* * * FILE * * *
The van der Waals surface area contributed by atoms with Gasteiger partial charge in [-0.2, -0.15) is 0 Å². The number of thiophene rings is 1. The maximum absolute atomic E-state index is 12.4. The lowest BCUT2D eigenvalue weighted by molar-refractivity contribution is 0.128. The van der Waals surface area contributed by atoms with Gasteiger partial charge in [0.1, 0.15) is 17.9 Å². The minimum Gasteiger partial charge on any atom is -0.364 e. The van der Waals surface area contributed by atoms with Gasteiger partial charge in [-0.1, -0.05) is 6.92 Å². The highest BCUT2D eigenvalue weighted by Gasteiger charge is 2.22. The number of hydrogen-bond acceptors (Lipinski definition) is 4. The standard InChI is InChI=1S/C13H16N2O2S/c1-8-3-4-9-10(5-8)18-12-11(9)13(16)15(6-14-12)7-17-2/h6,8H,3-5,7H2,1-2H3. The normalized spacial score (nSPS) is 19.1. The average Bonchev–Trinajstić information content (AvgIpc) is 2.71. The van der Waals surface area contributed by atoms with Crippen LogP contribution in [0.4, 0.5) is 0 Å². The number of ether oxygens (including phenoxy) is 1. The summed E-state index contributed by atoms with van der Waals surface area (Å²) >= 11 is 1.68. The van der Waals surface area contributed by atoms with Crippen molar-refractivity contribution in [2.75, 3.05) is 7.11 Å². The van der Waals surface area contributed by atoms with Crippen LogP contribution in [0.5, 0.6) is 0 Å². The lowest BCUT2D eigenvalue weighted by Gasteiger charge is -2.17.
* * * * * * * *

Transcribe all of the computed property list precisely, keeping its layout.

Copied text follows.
The van der Waals surface area contributed by atoms with Gasteiger partial charge in [-0.2, -0.15) is 0 Å². The number of thiophene rings is 1. The maximum absolute atomic E-state index is 12.4. The lowest BCUT2D eigenvalue weighted by molar-refractivity contribution is 0.128. The van der Waals surface area contributed by atoms with Gasteiger partial charge in [0.1, 0.15) is 17.9 Å². The minimum Gasteiger partial charge on any atom is -0.364 e. The van der Waals surface area contributed by atoms with Gasteiger partial charge in [-0.1, -0.05) is 6.92 Å². The highest BCUT2D eigenvalue weighted by Gasteiger charge is 2.22. The number of hydrogen-bond acceptors (Lipinski definition) is 4. The standard InChI is InChI=1S/C13H16N2O2S/c1-8-3-4-9-10(5-8)18-12-11(9)13(16)15(6-14-12)7-17-2/h6,8H,3-5,7H2,1-2H3. The normalized spacial score (nSPS) is 19.1. The average Bonchev–Trinajstić information content (AvgIpc) is 2.71. The van der Waals surface area contributed by atoms with Crippen LogP contribution in [0.4, 0.5) is 0 Å². The number of ether oxygens (including phenoxy) is 1. The summed E-state index contributed by atoms with van der Waals surface area (Å²) >= 11 is 1.68. The van der Waals surface area contributed by atoms with Crippen molar-refractivity contribution in [2.75, 3.05) is 7.11 Å². The van der Waals surface area contributed by atoms with Crippen LogP contribution in [0.5, 0.6) is 0 Å². The lowest BCUT2D eigenvalue weighted by Gasteiger charge is -2.17.